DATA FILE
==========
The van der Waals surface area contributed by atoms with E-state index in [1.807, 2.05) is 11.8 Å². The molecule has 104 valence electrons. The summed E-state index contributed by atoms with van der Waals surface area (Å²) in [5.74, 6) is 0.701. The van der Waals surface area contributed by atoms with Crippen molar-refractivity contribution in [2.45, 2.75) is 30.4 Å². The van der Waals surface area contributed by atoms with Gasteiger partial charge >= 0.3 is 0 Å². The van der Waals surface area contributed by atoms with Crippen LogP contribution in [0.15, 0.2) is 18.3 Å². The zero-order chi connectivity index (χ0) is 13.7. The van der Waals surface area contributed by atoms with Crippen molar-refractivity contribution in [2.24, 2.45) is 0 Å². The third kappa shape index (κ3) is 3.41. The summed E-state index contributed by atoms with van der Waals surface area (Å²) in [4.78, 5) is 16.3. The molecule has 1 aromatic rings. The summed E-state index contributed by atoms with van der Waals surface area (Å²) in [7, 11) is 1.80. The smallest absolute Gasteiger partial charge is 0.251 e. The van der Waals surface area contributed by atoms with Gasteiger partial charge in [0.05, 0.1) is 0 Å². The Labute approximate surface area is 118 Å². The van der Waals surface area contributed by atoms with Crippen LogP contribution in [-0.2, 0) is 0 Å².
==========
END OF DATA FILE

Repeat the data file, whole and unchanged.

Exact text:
The van der Waals surface area contributed by atoms with E-state index in [1.807, 2.05) is 11.8 Å². The molecule has 104 valence electrons. The summed E-state index contributed by atoms with van der Waals surface area (Å²) in [5.74, 6) is 0.701. The van der Waals surface area contributed by atoms with Crippen molar-refractivity contribution in [2.45, 2.75) is 30.4 Å². The van der Waals surface area contributed by atoms with Gasteiger partial charge >= 0.3 is 0 Å². The van der Waals surface area contributed by atoms with Crippen LogP contribution in [0.15, 0.2) is 18.3 Å². The zero-order chi connectivity index (χ0) is 13.7. The van der Waals surface area contributed by atoms with Crippen molar-refractivity contribution in [2.24, 2.45) is 0 Å². The third kappa shape index (κ3) is 3.41. The summed E-state index contributed by atoms with van der Waals surface area (Å²) in [4.78, 5) is 16.3. The molecule has 1 aromatic rings. The summed E-state index contributed by atoms with van der Waals surface area (Å²) in [7, 11) is 1.80. The smallest absolute Gasteiger partial charge is 0.251 e. The van der Waals surface area contributed by atoms with Gasteiger partial charge in [0.05, 0.1) is 0 Å². The Labute approximate surface area is 118 Å². The van der Waals surface area contributed by atoms with Crippen LogP contribution in [-0.2, 0) is 0 Å².